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Geological and Atmospheric Sciences

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Published Version

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Journal of Glaciology




Drumlins form at the ice/bed interface through subglacial processes that are not directly observable. The internal stratigraphy of drumlins provides insight into how they developed and associated subglacial processes, but traditional stratigraphic logging techniques are limited to natural exposures and excavations. Using ground-penetrating radar, we imaged the internal stratigraphy of seven drumlins from a recently exposed drumlin field in the forefield of Múlajökull, Iceland. Data were collected with 100 and 200 MHz antennas with maximum resolvable depths of 8 and 4 m, respectively. Longitudinal echograms contained coherent down-ice dipping reflectors over the lengths of the drumlins. Near the drumlin heads (i.e., stoss sides), down-glacier dipping beds lie at high angles to the surface, whereas on the lee sides, the down-glacier dipping beds lie at low angles, or conform, to drumlin surfaces. Transverse echograms exhibited unconformities along the flanks of drumlin heads and conformable bedding across the lee side widths of the drumlins. These observations were ground-truthed with stratigraphic logs from a subset of drumlins and good agreement was found. The stratigraphic patterns support previous conclusions that drumlins at Múlajökull formed on a deformable bed through both depositional and erosional processes which may alternate between its surge and quiescent phases.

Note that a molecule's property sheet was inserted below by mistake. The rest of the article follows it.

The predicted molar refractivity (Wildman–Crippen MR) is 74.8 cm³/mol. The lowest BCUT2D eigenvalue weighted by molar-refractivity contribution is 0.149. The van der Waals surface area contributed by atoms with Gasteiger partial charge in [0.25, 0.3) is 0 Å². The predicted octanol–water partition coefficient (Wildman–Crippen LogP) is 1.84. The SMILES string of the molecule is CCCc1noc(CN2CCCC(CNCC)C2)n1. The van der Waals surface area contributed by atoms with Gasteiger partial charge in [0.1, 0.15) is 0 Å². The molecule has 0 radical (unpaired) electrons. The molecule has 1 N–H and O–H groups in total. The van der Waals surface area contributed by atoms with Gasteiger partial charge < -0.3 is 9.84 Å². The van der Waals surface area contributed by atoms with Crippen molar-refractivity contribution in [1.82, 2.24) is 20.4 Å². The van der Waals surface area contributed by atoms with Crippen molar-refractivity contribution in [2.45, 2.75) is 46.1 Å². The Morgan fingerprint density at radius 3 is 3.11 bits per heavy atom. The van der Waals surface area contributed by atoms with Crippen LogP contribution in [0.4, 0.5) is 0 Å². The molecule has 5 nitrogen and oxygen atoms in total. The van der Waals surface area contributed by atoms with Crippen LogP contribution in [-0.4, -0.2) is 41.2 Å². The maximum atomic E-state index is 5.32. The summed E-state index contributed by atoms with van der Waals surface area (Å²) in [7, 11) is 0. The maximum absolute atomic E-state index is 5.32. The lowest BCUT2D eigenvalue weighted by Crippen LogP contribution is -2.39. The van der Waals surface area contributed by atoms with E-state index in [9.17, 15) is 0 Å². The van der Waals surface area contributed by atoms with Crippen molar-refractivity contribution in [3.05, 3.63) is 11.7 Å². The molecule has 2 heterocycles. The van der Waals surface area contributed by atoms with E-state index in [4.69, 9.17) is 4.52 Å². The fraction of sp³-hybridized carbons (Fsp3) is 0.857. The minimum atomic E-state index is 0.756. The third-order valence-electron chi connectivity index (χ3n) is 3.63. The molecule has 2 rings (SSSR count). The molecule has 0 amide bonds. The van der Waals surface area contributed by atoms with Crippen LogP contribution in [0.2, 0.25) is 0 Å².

This article is published as Woodard JB, Zoet LK, Benediktsson ÍÖ, Iverson NR, Finlayson A (2020) Insights into drumlin development from ground-penetrating radar at Múlajökull, Iceland, a surge-type glacier. Journal of Glaciology. doi: 10.1017/jog.2020.50.

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